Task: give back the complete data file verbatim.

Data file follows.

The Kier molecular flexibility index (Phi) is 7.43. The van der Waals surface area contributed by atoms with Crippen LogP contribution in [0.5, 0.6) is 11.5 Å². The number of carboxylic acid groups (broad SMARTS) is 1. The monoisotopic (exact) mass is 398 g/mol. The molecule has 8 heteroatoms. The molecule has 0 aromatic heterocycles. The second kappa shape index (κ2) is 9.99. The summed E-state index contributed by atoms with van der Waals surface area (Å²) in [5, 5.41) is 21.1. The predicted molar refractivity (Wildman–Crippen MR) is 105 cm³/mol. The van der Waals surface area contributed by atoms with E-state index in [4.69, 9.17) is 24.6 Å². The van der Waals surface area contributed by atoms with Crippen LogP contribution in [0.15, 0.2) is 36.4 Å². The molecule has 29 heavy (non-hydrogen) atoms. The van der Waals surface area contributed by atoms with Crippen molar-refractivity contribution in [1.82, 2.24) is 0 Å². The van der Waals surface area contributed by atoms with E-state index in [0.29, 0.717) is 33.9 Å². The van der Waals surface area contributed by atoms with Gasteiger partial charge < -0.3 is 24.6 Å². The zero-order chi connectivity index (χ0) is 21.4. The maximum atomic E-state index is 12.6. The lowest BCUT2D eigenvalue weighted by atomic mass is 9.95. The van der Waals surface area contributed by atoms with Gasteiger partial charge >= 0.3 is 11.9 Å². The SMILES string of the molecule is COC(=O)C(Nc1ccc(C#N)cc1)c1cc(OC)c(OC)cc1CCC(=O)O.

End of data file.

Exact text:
The Kier molecular flexibility index (Phi) is 7.43. The van der Waals surface area contributed by atoms with Crippen LogP contribution in [0.5, 0.6) is 11.5 Å². The number of carboxylic acid groups (broad SMARTS) is 1. The monoisotopic (exact) mass is 398 g/mol. The molecule has 8 heteroatoms. The molecule has 0 aromatic heterocycles. The second kappa shape index (κ2) is 9.99. The summed E-state index contributed by atoms with van der Waals surface area (Å²) in [5, 5.41) is 21.1. The predicted molar refractivity (Wildman–Crippen MR) is 105 cm³/mol. The van der Waals surface area contributed by atoms with E-state index in [4.69, 9.17) is 24.6 Å². The van der Waals surface area contributed by atoms with Crippen LogP contribution in [0.15, 0.2) is 36.4 Å². The molecule has 29 heavy (non-hydrogen) atoms. The van der Waals surface area contributed by atoms with Crippen molar-refractivity contribution in [1.82, 2.24) is 0 Å². The van der Waals surface area contributed by atoms with E-state index in [0.29, 0.717) is 33.9 Å². The van der Waals surface area contributed by atoms with Gasteiger partial charge < -0.3 is 24.6 Å². The zero-order chi connectivity index (χ0) is 21.4. The maximum atomic E-state index is 12.6. The lowest BCUT2D eigenvalue weighted by atomic mass is 9.95. The van der Waals surface area contributed by atoms with Gasteiger partial charge >= 0.3 is 11.9 Å². The SMILES string of the molecule is COC(=O)C(Nc1ccc(C#N)cc1)c1cc(OC)c(OC)cc1CCC(=O)O.